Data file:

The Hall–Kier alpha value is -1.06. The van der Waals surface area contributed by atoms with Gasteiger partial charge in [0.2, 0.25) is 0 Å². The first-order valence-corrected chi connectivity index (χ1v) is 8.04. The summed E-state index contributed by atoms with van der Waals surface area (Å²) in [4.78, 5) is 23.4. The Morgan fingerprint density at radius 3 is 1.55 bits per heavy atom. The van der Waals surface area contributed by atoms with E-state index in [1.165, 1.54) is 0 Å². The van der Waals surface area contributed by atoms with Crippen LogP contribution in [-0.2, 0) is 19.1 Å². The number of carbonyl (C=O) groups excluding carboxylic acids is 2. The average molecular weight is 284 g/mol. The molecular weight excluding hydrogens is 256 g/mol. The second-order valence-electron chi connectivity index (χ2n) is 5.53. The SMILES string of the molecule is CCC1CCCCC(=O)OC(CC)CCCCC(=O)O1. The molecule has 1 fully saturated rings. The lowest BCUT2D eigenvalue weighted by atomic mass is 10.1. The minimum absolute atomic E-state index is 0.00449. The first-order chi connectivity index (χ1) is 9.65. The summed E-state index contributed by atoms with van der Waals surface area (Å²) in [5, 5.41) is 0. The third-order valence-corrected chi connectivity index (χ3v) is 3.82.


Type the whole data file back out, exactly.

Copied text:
The Hall–Kier alpha value is -1.06. The van der Waals surface area contributed by atoms with Gasteiger partial charge in [0.2, 0.25) is 0 Å². The first-order valence-corrected chi connectivity index (χ1v) is 8.04. The summed E-state index contributed by atoms with van der Waals surface area (Å²) in [4.78, 5) is 23.4. The Morgan fingerprint density at radius 3 is 1.55 bits per heavy atom. The van der Waals surface area contributed by atoms with E-state index in [1.165, 1.54) is 0 Å². The van der Waals surface area contributed by atoms with Crippen LogP contribution in [-0.2, 0) is 19.1 Å². The number of carbonyl (C=O) groups excluding carboxylic acids is 2. The average molecular weight is 284 g/mol. The molecular weight excluding hydrogens is 256 g/mol. The second-order valence-electron chi connectivity index (χ2n) is 5.53. The SMILES string of the molecule is CCC1CCCCC(=O)OC(CC)CCCCC(=O)O1. The molecule has 1 fully saturated rings. The lowest BCUT2D eigenvalue weighted by atomic mass is 10.1. The minimum absolute atomic E-state index is 0.00449. The first-order chi connectivity index (χ1) is 9.65. The summed E-state index contributed by atoms with van der Waals surface area (Å²) in [5, 5.41) is 0. The third-order valence-corrected chi connectivity index (χ3v) is 3.82.